What so many bosses forget is that these comments were once made about them. In 2013, Time published a story called “The ME ME ME GENERATION” describing millennials as “lazy, entitled narcissists who still live with their parents.” New York magazine ran a similar story called “The Me Decade”—referring to the 1970s. Forty-five years prior, in a piece called “The Conduct of Young People,” Hull Daily Mail printed, “We defy anyone who goes about with his eyes open to deny that there is, as never before, an attitude on the part of young folk which is best described as grossly thoughtless, rude, and utterly selfish.” And finally, "Young people are high-minded because they have not yet been humbled by life, nor have they experienced the force of circumstances. They think they know everything and are always quite sure about it." That was from Aristotle in Rhetoric in the 4th century BC. The old have been hating on the young for millennia. 

In 2019 social scientists from the University of California, Santa Barbara published their study of older subjects and their perspective on younger generations. They observed that as we age, we tend to criticize the young for lacking in areas where we perceive ourselves to excel. We also have unreliable, idealized memories of ourselves which we compare to the youth of today.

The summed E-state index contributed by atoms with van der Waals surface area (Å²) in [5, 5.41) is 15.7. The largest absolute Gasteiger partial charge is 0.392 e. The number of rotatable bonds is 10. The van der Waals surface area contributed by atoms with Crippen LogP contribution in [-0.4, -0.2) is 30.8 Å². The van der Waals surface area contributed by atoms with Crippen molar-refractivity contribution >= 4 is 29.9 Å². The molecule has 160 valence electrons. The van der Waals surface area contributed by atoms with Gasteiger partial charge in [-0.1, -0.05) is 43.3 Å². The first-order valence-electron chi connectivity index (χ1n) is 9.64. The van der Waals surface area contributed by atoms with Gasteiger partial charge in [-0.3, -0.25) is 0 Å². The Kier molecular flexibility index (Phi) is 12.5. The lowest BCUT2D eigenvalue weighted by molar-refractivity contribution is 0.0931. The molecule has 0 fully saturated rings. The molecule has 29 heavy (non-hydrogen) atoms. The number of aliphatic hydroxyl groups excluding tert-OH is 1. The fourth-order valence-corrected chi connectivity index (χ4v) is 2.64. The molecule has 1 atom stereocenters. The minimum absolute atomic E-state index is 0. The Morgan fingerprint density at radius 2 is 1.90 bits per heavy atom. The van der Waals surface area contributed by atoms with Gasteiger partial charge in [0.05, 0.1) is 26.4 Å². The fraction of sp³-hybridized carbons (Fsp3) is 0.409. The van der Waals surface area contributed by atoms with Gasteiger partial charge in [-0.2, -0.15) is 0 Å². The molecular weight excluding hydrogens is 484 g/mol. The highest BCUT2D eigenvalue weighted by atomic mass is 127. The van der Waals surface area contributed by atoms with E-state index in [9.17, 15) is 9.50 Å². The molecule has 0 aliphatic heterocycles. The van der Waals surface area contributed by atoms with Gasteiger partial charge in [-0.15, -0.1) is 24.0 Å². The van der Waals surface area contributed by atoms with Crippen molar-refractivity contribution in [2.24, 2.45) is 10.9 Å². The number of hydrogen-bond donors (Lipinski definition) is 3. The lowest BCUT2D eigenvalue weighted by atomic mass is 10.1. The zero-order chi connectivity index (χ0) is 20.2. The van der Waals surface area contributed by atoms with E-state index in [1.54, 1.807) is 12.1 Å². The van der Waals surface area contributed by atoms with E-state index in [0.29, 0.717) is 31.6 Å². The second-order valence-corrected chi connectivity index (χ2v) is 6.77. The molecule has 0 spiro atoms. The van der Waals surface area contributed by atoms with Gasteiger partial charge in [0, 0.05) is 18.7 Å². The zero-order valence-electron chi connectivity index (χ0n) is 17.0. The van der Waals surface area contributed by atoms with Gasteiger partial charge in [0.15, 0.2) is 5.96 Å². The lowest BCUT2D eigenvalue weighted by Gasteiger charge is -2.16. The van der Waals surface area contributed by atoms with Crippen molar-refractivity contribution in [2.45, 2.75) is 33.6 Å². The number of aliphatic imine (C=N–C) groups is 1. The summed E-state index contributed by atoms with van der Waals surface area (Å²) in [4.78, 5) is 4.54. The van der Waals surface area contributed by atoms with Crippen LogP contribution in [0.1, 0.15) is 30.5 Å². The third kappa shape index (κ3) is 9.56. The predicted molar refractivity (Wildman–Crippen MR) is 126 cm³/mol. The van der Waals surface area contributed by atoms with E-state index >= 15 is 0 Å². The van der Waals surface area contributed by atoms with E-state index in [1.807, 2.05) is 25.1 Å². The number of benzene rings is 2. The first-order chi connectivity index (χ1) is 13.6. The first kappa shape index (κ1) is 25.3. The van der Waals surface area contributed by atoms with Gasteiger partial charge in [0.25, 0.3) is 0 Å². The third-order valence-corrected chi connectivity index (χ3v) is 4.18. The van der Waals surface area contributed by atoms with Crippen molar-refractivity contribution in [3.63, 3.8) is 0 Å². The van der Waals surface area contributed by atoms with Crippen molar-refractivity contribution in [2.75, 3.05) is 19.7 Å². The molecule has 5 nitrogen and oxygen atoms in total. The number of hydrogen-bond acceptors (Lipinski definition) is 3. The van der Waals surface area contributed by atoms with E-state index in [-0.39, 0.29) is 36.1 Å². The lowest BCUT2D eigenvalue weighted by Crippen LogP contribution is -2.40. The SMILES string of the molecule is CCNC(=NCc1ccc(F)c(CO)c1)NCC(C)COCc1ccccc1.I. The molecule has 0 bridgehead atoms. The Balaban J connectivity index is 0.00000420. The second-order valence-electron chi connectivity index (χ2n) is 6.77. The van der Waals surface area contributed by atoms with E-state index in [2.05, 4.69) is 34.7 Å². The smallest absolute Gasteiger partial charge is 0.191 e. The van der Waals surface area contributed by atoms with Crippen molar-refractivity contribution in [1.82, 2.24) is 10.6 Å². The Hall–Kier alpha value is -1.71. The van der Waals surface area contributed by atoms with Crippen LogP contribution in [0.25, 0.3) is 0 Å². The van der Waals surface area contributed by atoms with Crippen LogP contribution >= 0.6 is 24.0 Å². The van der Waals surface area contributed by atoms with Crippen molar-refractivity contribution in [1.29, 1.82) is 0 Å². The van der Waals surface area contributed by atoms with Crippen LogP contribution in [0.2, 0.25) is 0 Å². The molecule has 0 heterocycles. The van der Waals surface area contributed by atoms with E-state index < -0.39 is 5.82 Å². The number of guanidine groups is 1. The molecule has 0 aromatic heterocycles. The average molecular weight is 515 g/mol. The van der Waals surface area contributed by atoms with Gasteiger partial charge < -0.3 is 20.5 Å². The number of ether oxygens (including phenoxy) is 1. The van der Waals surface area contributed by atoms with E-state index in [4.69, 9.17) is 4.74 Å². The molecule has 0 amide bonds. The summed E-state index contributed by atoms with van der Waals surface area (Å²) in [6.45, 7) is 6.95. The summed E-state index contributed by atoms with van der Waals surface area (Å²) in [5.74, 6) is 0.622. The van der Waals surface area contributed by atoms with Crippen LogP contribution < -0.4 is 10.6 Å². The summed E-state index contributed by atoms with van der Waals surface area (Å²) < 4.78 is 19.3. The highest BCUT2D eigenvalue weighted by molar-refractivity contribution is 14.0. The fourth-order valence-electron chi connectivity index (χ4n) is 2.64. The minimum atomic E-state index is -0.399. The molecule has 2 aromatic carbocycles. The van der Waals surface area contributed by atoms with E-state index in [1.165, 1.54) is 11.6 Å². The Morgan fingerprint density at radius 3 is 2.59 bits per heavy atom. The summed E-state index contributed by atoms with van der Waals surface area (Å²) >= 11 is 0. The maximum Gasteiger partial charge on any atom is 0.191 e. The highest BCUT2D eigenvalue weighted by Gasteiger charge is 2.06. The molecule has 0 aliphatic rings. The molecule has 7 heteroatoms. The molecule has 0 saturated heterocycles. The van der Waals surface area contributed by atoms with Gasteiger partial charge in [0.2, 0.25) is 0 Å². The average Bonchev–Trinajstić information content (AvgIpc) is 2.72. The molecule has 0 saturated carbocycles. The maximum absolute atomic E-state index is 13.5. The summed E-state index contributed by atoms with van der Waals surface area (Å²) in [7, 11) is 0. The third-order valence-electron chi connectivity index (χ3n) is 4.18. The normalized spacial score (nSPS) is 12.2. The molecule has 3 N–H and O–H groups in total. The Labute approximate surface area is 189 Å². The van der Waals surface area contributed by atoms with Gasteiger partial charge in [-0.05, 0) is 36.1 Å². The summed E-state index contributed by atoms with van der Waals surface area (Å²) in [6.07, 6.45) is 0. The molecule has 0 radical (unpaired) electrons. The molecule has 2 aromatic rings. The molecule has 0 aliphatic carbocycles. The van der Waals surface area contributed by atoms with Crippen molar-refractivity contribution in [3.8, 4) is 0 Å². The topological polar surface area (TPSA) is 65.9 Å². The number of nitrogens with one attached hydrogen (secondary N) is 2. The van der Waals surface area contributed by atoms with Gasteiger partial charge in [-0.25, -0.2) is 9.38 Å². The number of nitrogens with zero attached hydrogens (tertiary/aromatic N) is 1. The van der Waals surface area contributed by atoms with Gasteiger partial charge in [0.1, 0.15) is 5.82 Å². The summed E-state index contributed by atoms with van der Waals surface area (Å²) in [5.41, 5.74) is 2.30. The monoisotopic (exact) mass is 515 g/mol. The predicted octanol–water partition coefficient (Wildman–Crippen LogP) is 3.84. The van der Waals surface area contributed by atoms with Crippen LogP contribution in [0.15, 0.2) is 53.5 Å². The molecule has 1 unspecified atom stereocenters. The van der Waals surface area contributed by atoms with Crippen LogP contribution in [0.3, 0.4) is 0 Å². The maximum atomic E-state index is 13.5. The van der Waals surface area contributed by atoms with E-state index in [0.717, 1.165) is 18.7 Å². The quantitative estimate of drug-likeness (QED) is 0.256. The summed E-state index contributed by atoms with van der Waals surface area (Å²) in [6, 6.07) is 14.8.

More reliable than these scientists is my mother. After complaining to her about my college-aged son’s flakiness, she began rattling off stories of my college years when I behaved with equal cluelessness. Apparently, I wasn’t the responsible kid I thought I was. It’s made me wonder. During my first few jobs, was I not the reliable, hard-working employee I remember to be? Did I contribute to my grandfather’s frustration?

Objectivity and Self-Awareness